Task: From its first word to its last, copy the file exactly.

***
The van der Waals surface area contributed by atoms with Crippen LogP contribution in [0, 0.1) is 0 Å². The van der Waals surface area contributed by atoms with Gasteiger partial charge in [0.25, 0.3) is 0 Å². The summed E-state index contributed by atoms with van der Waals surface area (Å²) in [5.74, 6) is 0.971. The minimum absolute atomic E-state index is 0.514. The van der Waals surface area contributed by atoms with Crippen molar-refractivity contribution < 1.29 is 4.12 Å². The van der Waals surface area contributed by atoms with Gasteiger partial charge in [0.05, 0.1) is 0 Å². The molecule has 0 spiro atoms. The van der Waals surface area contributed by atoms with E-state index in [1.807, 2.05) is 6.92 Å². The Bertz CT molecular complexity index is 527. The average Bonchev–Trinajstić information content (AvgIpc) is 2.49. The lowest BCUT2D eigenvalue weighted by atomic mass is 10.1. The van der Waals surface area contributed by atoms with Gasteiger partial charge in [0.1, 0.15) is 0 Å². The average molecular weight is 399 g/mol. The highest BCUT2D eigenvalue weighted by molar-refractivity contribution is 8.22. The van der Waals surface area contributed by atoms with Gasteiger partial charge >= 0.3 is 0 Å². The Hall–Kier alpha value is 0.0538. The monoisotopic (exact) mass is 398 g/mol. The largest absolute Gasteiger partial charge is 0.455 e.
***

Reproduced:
The van der Waals surface area contributed by atoms with Crippen LogP contribution in [0, 0.1) is 0 Å². The van der Waals surface area contributed by atoms with Gasteiger partial charge in [0.25, 0.3) is 0 Å². The summed E-state index contributed by atoms with van der Waals surface area (Å²) in [5.74, 6) is 0.971. The minimum absolute atomic E-state index is 0.514. The van der Waals surface area contributed by atoms with Crippen molar-refractivity contribution < 1.29 is 4.12 Å². The van der Waals surface area contributed by atoms with Gasteiger partial charge in [0.05, 0.1) is 0 Å². The molecule has 0 spiro atoms. The van der Waals surface area contributed by atoms with E-state index in [1.807, 2.05) is 6.92 Å². The Bertz CT molecular complexity index is 527. The average Bonchev–Trinajstić information content (AvgIpc) is 2.49. The lowest BCUT2D eigenvalue weighted by atomic mass is 10.1. The van der Waals surface area contributed by atoms with Gasteiger partial charge in [0.1, 0.15) is 0 Å². The average molecular weight is 399 g/mol. The highest BCUT2D eigenvalue weighted by molar-refractivity contribution is 8.22. The van der Waals surface area contributed by atoms with Gasteiger partial charge >= 0.3 is 0 Å². The Hall–Kier alpha value is 0.0538. The monoisotopic (exact) mass is 398 g/mol. The largest absolute Gasteiger partial charge is 0.455 e.